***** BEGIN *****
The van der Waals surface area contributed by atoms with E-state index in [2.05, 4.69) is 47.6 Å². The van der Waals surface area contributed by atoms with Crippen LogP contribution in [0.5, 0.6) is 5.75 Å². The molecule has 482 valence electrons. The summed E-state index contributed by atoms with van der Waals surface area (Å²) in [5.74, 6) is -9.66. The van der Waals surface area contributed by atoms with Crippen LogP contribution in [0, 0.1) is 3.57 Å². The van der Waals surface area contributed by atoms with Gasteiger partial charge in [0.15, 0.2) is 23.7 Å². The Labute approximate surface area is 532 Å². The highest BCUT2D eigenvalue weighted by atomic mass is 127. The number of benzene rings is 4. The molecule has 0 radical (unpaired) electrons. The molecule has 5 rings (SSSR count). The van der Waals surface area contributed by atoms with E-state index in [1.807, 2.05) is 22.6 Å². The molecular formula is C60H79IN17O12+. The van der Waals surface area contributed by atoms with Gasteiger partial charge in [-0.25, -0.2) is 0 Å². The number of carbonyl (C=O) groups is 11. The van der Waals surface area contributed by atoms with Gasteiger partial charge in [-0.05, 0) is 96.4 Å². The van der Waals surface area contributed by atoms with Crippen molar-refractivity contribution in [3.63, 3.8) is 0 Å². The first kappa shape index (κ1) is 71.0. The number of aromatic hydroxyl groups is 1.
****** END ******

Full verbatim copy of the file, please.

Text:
The van der Waals surface area contributed by atoms with E-state index in [2.05, 4.69) is 47.6 Å². The van der Waals surface area contributed by atoms with Crippen LogP contribution in [0.5, 0.6) is 5.75 Å². The molecule has 482 valence electrons. The summed E-state index contributed by atoms with van der Waals surface area (Å²) in [5.74, 6) is -9.66. The van der Waals surface area contributed by atoms with Crippen LogP contribution in [0, 0.1) is 3.57 Å². The van der Waals surface area contributed by atoms with Gasteiger partial charge in [0.15, 0.2) is 23.7 Å². The Labute approximate surface area is 532 Å². The highest BCUT2D eigenvalue weighted by atomic mass is 127. The number of benzene rings is 4. The molecule has 0 radical (unpaired) electrons. The molecule has 5 rings (SSSR count). The van der Waals surface area contributed by atoms with E-state index in [1.807, 2.05) is 22.6 Å². The molecular formula is C60H79IN17O12+. The van der Waals surface area contributed by atoms with Gasteiger partial charge in [-0.25, -0.2) is 0 Å². The number of carbonyl (C=O) groups is 11. The van der Waals surface area contributed by atoms with Gasteiger partial charge in [-0.05, 0) is 96.4 Å². The van der Waals surface area contributed by atoms with Crippen molar-refractivity contribution in [3.63, 3.8) is 0 Å². The first kappa shape index (κ1) is 71.0. The number of aromatic hydroxyl groups is 1.